comes to an inescapable conclusion that the guilt against the accused
before him has been proved beyond all reasonable doubt. No doubt in the
present times there has been certain amount of relaxation and latitude in
the manner of proof qua certain type of offence like sexual offence against
females or cruelty to them in the matrimonial home etc. but all the same
the foregoing principles stand unabridged and unscathed like beacon light
for the judicial courts.

19. Now looking on the facts of the case in hand in the light of the
above foregoing principles, I feel that the conviction of the accused is not
sustainable. In fact this Court is constrained to observe that the trial court
has not cared to use his judicial acumen and experience while
appreciating the evidence on record. It is clear that in order to hold a
person guilty of an offence under Section 363 of the Indian Penal Code it
must be proved that the accused played an active part in taking away a
female out of the keeping of her guardian without the consent of the
guardian either prior to, or at the time of her taking away out of such
guardianship by either directly using force or threat against the female or
injecting into her mind some irresistible allurements or temptations which
may impel her to leave or forsake the custody of her guardian.
20. Learned counsel for the appellant has submitted that the victim was
above 16 years while learned counsel for the State has submitted that she
was below 16 years but this is immaterial. Before we assess the relevancy
of the consent of the victim for anything coming within the purview of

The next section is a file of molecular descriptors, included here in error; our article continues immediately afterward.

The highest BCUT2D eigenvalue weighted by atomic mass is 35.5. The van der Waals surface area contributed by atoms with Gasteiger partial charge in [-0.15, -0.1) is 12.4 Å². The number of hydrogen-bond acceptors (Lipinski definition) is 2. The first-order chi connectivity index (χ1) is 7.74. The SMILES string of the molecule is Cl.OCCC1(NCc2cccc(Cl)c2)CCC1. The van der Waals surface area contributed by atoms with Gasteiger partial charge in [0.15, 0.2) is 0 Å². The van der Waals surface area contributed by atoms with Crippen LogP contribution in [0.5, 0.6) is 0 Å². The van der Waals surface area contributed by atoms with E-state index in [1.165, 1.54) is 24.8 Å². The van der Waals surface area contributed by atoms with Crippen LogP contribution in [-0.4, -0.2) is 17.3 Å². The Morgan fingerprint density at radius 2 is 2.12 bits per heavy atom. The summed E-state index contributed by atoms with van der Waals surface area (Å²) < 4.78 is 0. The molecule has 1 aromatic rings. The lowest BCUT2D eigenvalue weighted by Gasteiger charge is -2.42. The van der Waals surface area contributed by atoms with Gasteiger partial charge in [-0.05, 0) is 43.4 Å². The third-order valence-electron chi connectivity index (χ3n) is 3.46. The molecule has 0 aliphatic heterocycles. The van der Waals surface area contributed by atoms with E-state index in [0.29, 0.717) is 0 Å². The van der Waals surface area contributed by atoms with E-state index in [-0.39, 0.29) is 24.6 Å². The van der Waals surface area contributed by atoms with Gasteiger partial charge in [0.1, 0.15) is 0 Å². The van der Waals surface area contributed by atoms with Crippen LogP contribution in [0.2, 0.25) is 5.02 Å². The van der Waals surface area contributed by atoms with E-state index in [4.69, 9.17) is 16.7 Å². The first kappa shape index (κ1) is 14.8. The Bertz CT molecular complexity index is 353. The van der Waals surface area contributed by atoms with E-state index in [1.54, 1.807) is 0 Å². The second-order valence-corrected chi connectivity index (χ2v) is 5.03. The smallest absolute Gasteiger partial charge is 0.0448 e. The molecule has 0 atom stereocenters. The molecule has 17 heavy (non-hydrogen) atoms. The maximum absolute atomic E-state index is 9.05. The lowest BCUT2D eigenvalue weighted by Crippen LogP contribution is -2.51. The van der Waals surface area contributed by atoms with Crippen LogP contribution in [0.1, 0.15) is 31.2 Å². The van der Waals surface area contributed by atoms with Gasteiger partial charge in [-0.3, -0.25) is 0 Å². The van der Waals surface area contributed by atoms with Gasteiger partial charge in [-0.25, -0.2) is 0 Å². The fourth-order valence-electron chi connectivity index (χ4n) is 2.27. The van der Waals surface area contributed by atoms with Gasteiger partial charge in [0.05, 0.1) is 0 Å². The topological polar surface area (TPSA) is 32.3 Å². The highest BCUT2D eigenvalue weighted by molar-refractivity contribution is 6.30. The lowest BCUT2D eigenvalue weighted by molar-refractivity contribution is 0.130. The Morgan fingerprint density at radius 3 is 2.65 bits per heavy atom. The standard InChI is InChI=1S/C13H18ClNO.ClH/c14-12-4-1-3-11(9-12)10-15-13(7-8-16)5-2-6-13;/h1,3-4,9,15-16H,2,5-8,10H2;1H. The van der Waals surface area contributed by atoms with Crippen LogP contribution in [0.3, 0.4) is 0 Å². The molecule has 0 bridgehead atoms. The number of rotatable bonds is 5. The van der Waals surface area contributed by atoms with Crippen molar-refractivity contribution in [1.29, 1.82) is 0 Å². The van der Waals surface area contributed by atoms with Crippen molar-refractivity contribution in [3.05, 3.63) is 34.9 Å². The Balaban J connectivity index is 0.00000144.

offence, this Court has to examine as to whether the accused was
instrumental in kidnapping the minor from lawful guardianship. On the
basis of evidence, as discussed above, I feel that the prosecution has
miserably failed to prove that the accused played any part in the removal
of the victim out of keeping of her lawful guardianship. The victim while in
the witness box had deposed that at the time of the incident i.e. some time
after midnight when she came to answer the nature’s call out of her
house, the accused met her, covered her mouth with cloth or blanket so
that she may not raise any alarm and carried her to other places and
subjected her to forcible sexual intercourse under threat to her life. The
theory, however, appears to be totally imaginary for the reason that sine
bathroom was inside the residence, there was no need to come out of the
house. Secondly, admittedly, it was the month of January when the winter
season was at its peak and it is highly improbable that the accused would
have kept on waiting for the victim outside of her house in the hope that
she might by chance come out to answer nature’s call when he would